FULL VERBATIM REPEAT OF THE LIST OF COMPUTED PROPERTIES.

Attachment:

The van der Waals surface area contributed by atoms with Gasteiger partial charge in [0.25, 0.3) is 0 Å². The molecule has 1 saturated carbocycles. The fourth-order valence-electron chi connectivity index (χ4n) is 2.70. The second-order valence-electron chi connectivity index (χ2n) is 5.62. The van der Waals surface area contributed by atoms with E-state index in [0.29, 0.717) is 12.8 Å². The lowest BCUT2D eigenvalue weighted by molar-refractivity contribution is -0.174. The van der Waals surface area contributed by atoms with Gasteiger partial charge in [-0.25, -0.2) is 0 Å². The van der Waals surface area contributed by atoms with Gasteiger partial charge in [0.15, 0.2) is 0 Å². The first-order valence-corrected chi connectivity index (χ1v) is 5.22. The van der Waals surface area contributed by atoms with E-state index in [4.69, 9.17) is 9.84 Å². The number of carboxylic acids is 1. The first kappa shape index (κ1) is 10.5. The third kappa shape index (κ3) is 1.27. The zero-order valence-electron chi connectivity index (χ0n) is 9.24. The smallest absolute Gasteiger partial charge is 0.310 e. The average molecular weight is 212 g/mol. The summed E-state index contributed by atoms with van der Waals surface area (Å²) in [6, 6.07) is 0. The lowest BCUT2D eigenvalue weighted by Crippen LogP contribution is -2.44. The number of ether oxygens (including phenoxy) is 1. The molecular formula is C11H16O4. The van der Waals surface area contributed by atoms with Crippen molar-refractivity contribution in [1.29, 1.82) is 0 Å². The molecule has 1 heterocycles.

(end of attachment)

The van der Waals surface area contributed by atoms with Gasteiger partial charge in [0.25, 0.3) is 0 Å². The molecule has 1 saturated carbocycles. The fourth-order valence-electron chi connectivity index (χ4n) is 2.70. The second-order valence-electron chi connectivity index (χ2n) is 5.62. The van der Waals surface area contributed by atoms with E-state index in [0.29, 0.717) is 12.8 Å². The lowest BCUT2D eigenvalue weighted by molar-refractivity contribution is -0.174. The van der Waals surface area contributed by atoms with Gasteiger partial charge in [-0.25, -0.2) is 0 Å². The van der Waals surface area contributed by atoms with Gasteiger partial charge in [0.15, 0.2) is 0 Å². The first-order valence-corrected chi connectivity index (χ1v) is 5.22. The van der Waals surface area contributed by atoms with E-state index in [4.69, 9.17) is 9.84 Å². The number of carboxylic acids is 1. The first kappa shape index (κ1) is 10.5. The third kappa shape index (κ3) is 1.27. The zero-order valence-electron chi connectivity index (χ0n) is 9.24. The smallest absolute Gasteiger partial charge is 0.310 e. The average molecular weight is 212 g/mol. The summed E-state index contributed by atoms with van der Waals surface area (Å²) in [6, 6.07) is 0. The lowest BCUT2D eigenvalue weighted by Crippen LogP contribution is -2.44. The number of ether oxygens (including phenoxy) is 1. The molecular formula is C11H16O4. The van der Waals surface area contributed by atoms with Crippen molar-refractivity contribution in [1.29, 1.82) is 0 Å². The molecule has 1 heterocycles.